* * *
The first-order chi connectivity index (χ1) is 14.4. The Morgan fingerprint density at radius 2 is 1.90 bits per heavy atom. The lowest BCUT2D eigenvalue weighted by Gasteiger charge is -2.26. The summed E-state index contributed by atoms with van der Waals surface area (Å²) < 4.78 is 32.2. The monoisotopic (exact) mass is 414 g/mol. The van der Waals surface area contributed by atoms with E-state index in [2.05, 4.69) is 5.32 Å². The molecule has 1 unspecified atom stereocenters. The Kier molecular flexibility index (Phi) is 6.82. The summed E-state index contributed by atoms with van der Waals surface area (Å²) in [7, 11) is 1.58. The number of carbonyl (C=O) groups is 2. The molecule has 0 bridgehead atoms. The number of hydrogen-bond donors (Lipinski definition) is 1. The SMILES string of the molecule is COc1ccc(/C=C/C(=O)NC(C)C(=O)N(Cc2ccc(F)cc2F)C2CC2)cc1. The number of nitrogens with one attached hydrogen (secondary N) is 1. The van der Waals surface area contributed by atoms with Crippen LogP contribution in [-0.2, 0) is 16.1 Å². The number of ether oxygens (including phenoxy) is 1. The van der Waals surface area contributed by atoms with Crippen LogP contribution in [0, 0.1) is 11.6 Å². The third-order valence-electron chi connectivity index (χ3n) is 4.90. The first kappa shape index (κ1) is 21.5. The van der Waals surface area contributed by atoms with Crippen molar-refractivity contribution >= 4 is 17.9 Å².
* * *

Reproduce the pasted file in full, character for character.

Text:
The first-order chi connectivity index (χ1) is 14.4. The Morgan fingerprint density at radius 2 is 1.90 bits per heavy atom. The lowest BCUT2D eigenvalue weighted by Gasteiger charge is -2.26. The summed E-state index contributed by atoms with van der Waals surface area (Å²) < 4.78 is 32.2. The monoisotopic (exact) mass is 414 g/mol. The van der Waals surface area contributed by atoms with E-state index in [2.05, 4.69) is 5.32 Å². The molecule has 1 unspecified atom stereocenters. The Kier molecular flexibility index (Phi) is 6.82. The summed E-state index contributed by atoms with van der Waals surface area (Å²) in [7, 11) is 1.58. The number of carbonyl (C=O) groups is 2. The molecule has 0 bridgehead atoms. The number of hydrogen-bond donors (Lipinski definition) is 1. The SMILES string of the molecule is COc1ccc(/C=C/C(=O)NC(C)C(=O)N(Cc2ccc(F)cc2F)C2CC2)cc1. The number of nitrogens with one attached hydrogen (secondary N) is 1. The van der Waals surface area contributed by atoms with Crippen LogP contribution in [-0.2, 0) is 16.1 Å². The number of ether oxygens (including phenoxy) is 1. The van der Waals surface area contributed by atoms with Crippen LogP contribution in [0, 0.1) is 11.6 Å². The third-order valence-electron chi connectivity index (χ3n) is 4.90. The first kappa shape index (κ1) is 21.5. The van der Waals surface area contributed by atoms with Crippen molar-refractivity contribution >= 4 is 17.9 Å².